Course Hero. "No Longer at Ease Study Guide." Course Hero. 1 Nov. 2019. Web. 1 Aug. 2021. <https://www.coursehero.com/lit/No-Longer-at-Ease/>.
Course Hero. (2019, November 1). No Longer at Ease Study Guide. In Course Hero. Retrieved August 1, 2021, from https://www.coursehero.com/lit/No-Longer-at-Ease/
(Course Hero, 2019)
Course Hero. "No Longer at Ease Study Guide." November 1, 2019. Accessed August 1, 2021. https://www.coursehero.com/lit/No-Longer-at-Ease/.
Course Hero, "No Longer at Ease Study Guide," November 1, 2019, accessed August 1, 2021, https://www.coursehero.com/lit/No-Longer-at-Ease/.
It is December 1956. Obi plans to attend the meeting of the Lagos branch of the Umuofia Progressive Union, held on the first Saturday of every month. He missed the November meeting. His friend Joseph boasts to his colleagues about his fancy, car-owning, civil-servant friend Obi. One of the colleagues says that Obi is the man to bribe for a scholarship. Joseph answers angrily, in pidgin (a fabricated language used during interactions between people who do have a common language): "'E no be like dat." Then Joseph delays getting ready for the meeting so that he and Obi will be late and everyone will see them arrive in Obi's flashy new car.
Their arrival at the meeting does cause a stir, impressing everyone. Then the conversation turns back to the matter at hand. A young man named Joshua Udo has been fired, supposedly because he was sleeping on the job. In fact, Joshua failed to pay his boss a £10 bribe for getting him a job in the first place, causing his boss to fire him. Joshua wants £10 for another job now. The union agrees to lend it. Another union member says the money is not enough. They should all check to see if their offices have a place for Joshua.
The next topic is a motion to censure the president of the union. Complaints arise about Obi's reception party a few months ago. The old people had drunk all the beer, and the young people must settle for inferior Lagos palm wine. An argument ensues.
Next, Obi has a turn to speak. He gives the sort of speech he knows the union members admire, full of compliments and proverbs in Ibo. Then he gets to the heart of the matter at last, occasionally switching to English. He asks the union to delay his loan repayments for the first four months. The president of the union initially says yes. Even an entire year's delay would be fine. Then the president says he just wants to add a few words. He starts backpedaling, still claiming that Obi is welcome to a grace period but saying that he wants to voice some concerns. He points out how much money Obi makes at his new job. That should be enough for a man, the president says, unless the man has gotten "into bad ways." He adds that he hears Obi is "moving around with a girl of doubtful ancestry."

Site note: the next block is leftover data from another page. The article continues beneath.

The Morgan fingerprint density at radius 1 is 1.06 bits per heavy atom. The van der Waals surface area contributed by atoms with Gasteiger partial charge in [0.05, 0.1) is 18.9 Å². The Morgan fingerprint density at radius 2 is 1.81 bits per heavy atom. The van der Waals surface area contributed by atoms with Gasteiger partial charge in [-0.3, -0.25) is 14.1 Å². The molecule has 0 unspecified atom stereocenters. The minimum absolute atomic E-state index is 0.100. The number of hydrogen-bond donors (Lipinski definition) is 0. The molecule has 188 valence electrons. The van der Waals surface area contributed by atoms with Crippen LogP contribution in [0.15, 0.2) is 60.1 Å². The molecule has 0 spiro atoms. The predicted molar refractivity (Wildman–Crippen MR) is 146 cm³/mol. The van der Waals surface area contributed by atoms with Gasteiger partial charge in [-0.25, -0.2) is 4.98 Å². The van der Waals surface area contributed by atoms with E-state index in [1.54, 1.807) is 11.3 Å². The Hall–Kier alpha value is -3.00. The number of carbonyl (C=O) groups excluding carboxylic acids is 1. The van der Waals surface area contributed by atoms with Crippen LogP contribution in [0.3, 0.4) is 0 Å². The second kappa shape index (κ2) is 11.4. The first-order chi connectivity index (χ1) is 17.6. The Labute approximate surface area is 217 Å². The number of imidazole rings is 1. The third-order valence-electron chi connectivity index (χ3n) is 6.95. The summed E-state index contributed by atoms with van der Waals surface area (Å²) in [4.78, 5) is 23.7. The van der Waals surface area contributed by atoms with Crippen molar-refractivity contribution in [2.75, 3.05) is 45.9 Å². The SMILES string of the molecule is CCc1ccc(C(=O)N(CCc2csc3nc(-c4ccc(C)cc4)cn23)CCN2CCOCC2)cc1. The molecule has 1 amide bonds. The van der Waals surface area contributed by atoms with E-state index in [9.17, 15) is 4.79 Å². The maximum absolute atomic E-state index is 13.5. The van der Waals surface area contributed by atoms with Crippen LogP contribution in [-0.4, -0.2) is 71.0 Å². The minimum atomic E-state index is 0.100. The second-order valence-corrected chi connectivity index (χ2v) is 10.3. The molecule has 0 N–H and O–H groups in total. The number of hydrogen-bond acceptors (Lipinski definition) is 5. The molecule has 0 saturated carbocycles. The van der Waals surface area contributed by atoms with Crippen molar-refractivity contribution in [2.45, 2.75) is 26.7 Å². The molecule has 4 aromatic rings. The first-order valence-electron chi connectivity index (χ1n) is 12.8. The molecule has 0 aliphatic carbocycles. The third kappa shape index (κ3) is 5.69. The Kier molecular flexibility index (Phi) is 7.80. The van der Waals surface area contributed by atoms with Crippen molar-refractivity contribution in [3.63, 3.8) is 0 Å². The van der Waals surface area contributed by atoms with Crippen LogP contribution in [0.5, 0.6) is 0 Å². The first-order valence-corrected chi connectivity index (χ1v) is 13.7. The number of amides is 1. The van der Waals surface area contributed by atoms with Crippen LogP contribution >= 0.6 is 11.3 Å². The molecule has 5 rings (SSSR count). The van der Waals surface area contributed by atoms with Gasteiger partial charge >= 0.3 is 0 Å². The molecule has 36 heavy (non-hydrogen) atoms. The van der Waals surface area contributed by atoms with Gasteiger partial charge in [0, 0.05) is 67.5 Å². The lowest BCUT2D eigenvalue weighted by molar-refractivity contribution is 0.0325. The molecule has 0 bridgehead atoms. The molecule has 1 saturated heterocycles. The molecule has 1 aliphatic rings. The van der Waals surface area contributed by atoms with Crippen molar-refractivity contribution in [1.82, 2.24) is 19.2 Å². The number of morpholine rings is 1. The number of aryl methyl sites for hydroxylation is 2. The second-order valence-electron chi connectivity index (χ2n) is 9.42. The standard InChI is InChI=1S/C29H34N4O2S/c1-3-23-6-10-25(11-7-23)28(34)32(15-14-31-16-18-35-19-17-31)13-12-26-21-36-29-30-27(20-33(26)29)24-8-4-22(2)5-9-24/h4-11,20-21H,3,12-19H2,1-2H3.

Obi becomes furious. He threatens to sue the president, and he tells him never to interfere in his affairs again. He also refuses now to accept the grace period for the loan, and he tells the union members that he will never return to their meetings. He storms out of the meeting. In the car, he yells at his driver, "Drive off!" He leaves Joseph behind and has the driver take him to see Clara.
In this chapter, readers see the Umuofia Progressive Union in action. It is a generous group. They don't take the word of Joshua Udo's accusers; instead they take Udo's side, and they do more than just raise money. They try to find him a new job at their own workplaces. But this generosity has its price in the form of judgments, demands, and meddling. The story about the motion to censure the president for the quality of the refreshments also illustrates the cost of generosity. Everyone has an opinion, and part of being in the union means submitting to the interference and judgments of others.
At this meeting, Obi acts differently from the way he acted at the celebration of his return. Then, he dressed and spoke casually. He disappointed the villagers, who expected more from a man educated in England. Now, he arrives in style in a flashy car, and he makes exactly the kind of long-winded, proverb-studded speech he knows they like. All this submission to traditions and norms indicates Obi's awareness of his disadvantageous position of asking for a favor.
When Obi asks for the grace period, the president starts meddling. He inquires into whether Obi has gotten "into bad ways," spending more than he makes. The president also wants to know the truth of another rumor, that Obi moves "around with a girl of doubtful ancestry." As readers have already seen in this chapter, meddling is the price of communal generosity. Obi probably could have gotten the grace period, but he would have had to accept a lot of people sticking their noses in and making judgments about his personal life. He might have been asked to accept that the union would deny him permission to marry Clara. He is too proud for that, and he is too impatient with the union members' prejudice against the osu caste. Thus, Obi unwittingly seals his fate when he angrily storms out of the meeting of the Umuofia Progressive Union. The refused grace period might have saved Obi from needing to take a bribe.